Disney leads the charge against Netflix by returning to weekly episodes of episodes

When Netflix Beyoncé started its TV show & # 39; s (release entire seasons at once, often with little or no warning), the streaming service reinvented how people consume TV. As Chief Content Officer of Netflix Ted Sarandos explained it in 2016, TV viewers were already fond of an & # 39; appointment TV & # 39; model and were going to store DVR episodes for binge viewing, so the service tried to track the way customers wanted to consume their content.


In the following years, streaming subscribers got used to binging shows. But superpowers such as Disney, Apple and Hulu want to change the game again by following the opposite strategy with their streaming services. If Netflix changed patience into a forgotten virtue, its competitors try to bring it back.

At the biennial D23 Expo from Disney managers revealed that episodes of the upcoming Disney + streaming service follow a weekly release schedule. A show like the spin-off from Marvel Cinematic Universe Loki, which is scheduled to last around six hours (probably a total of six episodes) will appear in the course of six weeks. That is comparable to the way Hulu (which is also owned by Disney), Amazon and HBO Now work.

But although HBO Now has no exclusive streaming services and is linked to HBO's weekly release schedule, Disney and Hulu are not tied to traditional network schedules. They have voluntarily chosen to release most episodes from week to week. (Hulu often releases three episodes at the same time to start a season then drops to one a week.) Apple is allegedly planning to take the same route when its streaming service, Apple TV Plus, starts this fall.

The weekly release model is a smart move for Disney – and possibly every new streaming service that is initially focused on building a subscriber file, rather than maintaining a demanding, existing service. Linking new content to beloved franchises and then distributing them a little at a time is a way for Disney to keep subscribers hooked. When Disney + is launched, people who want to see all Jon Favreau & # 39; s Star Wars series, The Mandalorian, their subscriptions must remain active for at least a few months. While cord cutters routinely look for ways to get in and out of new services and combine the content they care about, Disney wants to keep the original subscribers stable and add more throughout the year. The strategy is crucial for Disney to reach its estimated target of around 10 million customers by the end of 2020.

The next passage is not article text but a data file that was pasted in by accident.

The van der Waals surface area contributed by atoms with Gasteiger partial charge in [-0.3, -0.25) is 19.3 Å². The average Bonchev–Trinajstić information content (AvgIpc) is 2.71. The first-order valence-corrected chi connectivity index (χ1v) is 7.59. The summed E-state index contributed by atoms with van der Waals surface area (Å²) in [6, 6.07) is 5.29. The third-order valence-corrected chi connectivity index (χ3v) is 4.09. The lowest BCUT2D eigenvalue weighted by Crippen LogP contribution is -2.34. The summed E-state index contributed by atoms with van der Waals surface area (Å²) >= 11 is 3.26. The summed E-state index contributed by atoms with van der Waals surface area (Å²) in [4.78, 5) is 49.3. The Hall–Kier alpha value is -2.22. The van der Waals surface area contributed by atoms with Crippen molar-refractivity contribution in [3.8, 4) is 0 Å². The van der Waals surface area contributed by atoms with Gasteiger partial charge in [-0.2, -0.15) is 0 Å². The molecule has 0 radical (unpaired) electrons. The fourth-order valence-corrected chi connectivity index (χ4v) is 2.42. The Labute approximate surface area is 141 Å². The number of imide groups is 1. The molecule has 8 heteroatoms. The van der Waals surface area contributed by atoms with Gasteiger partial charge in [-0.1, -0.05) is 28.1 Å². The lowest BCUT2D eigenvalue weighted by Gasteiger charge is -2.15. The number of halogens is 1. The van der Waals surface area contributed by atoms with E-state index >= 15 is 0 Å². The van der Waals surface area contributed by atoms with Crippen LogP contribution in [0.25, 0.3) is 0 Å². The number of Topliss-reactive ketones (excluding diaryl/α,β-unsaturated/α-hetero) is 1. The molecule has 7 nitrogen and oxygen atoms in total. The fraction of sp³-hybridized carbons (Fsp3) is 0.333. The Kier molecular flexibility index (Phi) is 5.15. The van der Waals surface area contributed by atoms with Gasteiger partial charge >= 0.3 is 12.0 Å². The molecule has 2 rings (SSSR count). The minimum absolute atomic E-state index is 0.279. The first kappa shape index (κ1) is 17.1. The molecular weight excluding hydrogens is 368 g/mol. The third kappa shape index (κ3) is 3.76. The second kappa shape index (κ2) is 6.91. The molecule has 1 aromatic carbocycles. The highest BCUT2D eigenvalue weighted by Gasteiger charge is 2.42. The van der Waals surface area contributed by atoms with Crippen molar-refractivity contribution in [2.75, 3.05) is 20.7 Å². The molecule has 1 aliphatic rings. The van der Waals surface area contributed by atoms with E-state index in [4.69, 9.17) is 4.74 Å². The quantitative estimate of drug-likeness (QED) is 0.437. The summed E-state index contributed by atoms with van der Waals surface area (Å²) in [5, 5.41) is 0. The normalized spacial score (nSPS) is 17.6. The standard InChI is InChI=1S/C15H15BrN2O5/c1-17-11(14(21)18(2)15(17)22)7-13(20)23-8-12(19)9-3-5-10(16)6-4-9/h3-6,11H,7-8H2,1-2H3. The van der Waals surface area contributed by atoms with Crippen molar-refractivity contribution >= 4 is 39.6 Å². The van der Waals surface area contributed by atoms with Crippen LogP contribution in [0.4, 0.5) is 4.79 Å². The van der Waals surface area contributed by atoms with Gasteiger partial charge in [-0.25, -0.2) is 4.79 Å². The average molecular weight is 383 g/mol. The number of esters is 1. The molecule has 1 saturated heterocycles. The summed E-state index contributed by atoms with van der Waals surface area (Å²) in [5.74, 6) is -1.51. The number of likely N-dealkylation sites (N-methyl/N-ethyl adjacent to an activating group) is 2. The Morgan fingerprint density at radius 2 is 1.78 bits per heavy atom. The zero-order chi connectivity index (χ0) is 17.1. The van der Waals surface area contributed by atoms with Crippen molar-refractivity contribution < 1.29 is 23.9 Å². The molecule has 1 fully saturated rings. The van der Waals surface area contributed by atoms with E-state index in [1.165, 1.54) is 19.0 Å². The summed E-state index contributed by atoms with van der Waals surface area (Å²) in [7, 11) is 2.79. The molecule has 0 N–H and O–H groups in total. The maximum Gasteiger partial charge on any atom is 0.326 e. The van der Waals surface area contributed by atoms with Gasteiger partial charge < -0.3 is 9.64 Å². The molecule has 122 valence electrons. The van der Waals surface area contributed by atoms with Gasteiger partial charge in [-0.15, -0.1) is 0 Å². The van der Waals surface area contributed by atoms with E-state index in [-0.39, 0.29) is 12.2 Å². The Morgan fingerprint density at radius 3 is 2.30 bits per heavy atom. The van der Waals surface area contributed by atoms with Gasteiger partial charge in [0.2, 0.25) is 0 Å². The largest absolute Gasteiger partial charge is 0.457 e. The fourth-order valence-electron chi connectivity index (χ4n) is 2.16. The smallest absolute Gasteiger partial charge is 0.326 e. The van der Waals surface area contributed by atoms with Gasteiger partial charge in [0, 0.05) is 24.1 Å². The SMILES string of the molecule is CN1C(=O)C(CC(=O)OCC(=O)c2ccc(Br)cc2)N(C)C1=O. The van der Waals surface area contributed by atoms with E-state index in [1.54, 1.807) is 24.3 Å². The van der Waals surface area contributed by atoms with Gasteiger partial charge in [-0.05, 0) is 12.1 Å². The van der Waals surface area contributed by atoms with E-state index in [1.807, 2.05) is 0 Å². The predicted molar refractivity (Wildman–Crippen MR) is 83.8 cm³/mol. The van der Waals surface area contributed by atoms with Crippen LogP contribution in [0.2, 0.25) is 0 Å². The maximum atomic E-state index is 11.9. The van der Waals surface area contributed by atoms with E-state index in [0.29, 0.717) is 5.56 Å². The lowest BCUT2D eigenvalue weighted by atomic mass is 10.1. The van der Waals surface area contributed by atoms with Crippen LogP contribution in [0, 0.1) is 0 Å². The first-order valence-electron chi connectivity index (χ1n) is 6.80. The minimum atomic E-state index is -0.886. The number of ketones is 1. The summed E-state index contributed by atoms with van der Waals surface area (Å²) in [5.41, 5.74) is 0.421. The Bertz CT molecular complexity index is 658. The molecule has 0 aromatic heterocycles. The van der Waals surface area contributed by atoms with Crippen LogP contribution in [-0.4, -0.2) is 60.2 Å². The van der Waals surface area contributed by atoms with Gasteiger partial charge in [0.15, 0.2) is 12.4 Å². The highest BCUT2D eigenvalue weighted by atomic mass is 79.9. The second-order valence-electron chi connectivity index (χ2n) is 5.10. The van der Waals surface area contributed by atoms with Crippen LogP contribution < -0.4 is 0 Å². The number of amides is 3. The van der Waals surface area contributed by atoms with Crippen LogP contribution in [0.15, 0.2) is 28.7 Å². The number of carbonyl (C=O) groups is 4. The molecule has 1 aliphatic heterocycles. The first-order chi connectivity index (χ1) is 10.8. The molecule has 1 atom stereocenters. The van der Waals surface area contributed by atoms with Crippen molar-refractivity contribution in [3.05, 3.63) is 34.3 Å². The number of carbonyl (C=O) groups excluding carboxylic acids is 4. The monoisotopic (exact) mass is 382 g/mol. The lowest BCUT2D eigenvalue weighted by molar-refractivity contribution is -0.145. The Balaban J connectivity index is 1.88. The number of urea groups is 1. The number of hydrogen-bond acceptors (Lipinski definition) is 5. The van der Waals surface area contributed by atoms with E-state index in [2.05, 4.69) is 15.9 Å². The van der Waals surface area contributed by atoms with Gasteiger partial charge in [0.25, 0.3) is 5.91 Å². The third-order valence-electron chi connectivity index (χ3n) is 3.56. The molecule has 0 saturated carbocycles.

But the weekly release model is not just company. Netflix's decision to release its shows against the season instead of the episode helped change the television culture. It conditioned viewers to believe that streaming should be equal to immediacy. Those eating habits have caused a cultural disruption, with new etiquette rules being created online in an effort to respect other people's viewing schedules. People argue endlessly about spoiler etiquette in popular shows such as Weird stuff, where many viewers have watched the entire season within the first day of release, while others only have time to experience it gradually.

Netflix has the freedom to release entire seasons at once due to the continuous waterfall of content. It has licensed content to fall back on (although not as much as it used to be) when people just want to set up some comfort TV, but it has also increased its content development budget by more than $ 10 billion in recent years to bring a steady stream of material to its binge-trained consumers.


HBO, Hulu, Amazon and Disney do not have that luxury. Disney launches with considerably less content than Netflix – a point that CEO Bob Iger has called several times with investors. However, it does not need that much content. Disney is not busy ordering hundreds of shows or movies every year to increase the range; it depends on a play that resembles the HBO model rather than the Netflix model.

"Our task is difficult, but it is not as difficult, because our content strategy is about quality, not quantity, "said Michael Paull, president of streaming services at Disney The edge on D23. "Our content is about curation."

Disney wants each of its shows to have a cultural impact and that people talk about it week after week. It is comparable to what Hulu hoped to achieve with original series such as Castle rock and The maid's story. Amazon went with a similar approach to its shows, such as The Grand Tour and The wonderful Mrs. Maisel, and it's what Apple plans to do with series like The morning show. These are expensive shows and their parent companies want people to talk about it endlessly, not fly through them and immediately start looking for the next.

By reducing the water cooler effect to streaming television, companies get more impact and attention. While viewers talked about every new episode of HBO & # 39; s Game of Thrones for a week or more while it was in the broadcast, the new season of the Netflix hit Weird stuff seems to have come and gone in a flash. researchers long suggested that people who binge watch a show also forget what is happening than people who plan their viewing time. Bingers are more likely to experience the euphoric highlights, as psychologists have discovered, but they also go past a show faster when they have finished watching.

The most ironic result of the streaming wars is a return to what TV gave a shared pastime between the 1950s and the days before Netflix: waiting together, partying and feeling sorry. Adam Chitwood at Collider said it best:

As someone who yearns for the days that we could come from the internet after every episode Lost and speculate wildlife without worrying about spoiling the episode for people, or grieving with friends about that shocking episode of ER the night before, I am very fond of weekly Disney + episodes.

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